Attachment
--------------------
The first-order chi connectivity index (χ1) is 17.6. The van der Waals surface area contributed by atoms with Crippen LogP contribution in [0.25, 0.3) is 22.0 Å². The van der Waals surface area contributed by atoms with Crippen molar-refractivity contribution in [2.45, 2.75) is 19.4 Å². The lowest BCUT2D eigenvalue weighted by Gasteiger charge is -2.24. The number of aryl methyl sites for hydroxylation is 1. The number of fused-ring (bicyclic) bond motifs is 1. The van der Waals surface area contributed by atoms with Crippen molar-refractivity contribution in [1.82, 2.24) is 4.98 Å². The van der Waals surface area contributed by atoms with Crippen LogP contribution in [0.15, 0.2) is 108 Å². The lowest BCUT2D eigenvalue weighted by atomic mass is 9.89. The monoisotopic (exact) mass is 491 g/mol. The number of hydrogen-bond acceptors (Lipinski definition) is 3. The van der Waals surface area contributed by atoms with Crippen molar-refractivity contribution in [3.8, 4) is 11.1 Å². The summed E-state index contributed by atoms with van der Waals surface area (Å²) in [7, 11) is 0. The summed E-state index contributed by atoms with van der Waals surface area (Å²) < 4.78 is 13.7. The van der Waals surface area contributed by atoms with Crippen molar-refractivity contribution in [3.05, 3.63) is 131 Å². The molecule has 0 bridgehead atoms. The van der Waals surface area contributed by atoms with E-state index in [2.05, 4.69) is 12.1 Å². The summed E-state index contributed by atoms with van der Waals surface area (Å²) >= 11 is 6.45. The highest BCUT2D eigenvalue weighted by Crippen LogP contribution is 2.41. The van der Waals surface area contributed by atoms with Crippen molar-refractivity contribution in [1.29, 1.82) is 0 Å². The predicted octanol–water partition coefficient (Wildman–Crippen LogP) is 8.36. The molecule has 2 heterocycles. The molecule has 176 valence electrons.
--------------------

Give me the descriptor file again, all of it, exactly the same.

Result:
The first-order chi connectivity index (χ1) is 17.6. The van der Waals surface area contributed by atoms with Crippen LogP contribution in [0.25, 0.3) is 22.0 Å². The van der Waals surface area contributed by atoms with Crippen molar-refractivity contribution in [2.45, 2.75) is 19.4 Å². The lowest BCUT2D eigenvalue weighted by Gasteiger charge is -2.24. The number of aryl methyl sites for hydroxylation is 1. The number of fused-ring (bicyclic) bond motifs is 1. The van der Waals surface area contributed by atoms with Crippen molar-refractivity contribution in [1.82, 2.24) is 4.98 Å². The van der Waals surface area contributed by atoms with Crippen LogP contribution in [0.15, 0.2) is 108 Å². The lowest BCUT2D eigenvalue weighted by atomic mass is 9.89. The monoisotopic (exact) mass is 491 g/mol. The number of hydrogen-bond acceptors (Lipinski definition) is 3. The van der Waals surface area contributed by atoms with Crippen molar-refractivity contribution in [3.8, 4) is 11.1 Å². The summed E-state index contributed by atoms with van der Waals surface area (Å²) in [7, 11) is 0. The summed E-state index contributed by atoms with van der Waals surface area (Å²) < 4.78 is 13.7. The van der Waals surface area contributed by atoms with Crippen molar-refractivity contribution in [3.05, 3.63) is 131 Å². The molecule has 0 bridgehead atoms. The van der Waals surface area contributed by atoms with E-state index in [2.05, 4.69) is 12.1 Å². The summed E-state index contributed by atoms with van der Waals surface area (Å²) >= 11 is 6.45. The highest BCUT2D eigenvalue weighted by Crippen LogP contribution is 2.41. The van der Waals surface area contributed by atoms with Crippen molar-refractivity contribution in [1.29, 1.82) is 0 Å². The predicted octanol–water partition coefficient (Wildman–Crippen LogP) is 8.36. The molecule has 2 heterocycles. The molecule has 176 valence electrons.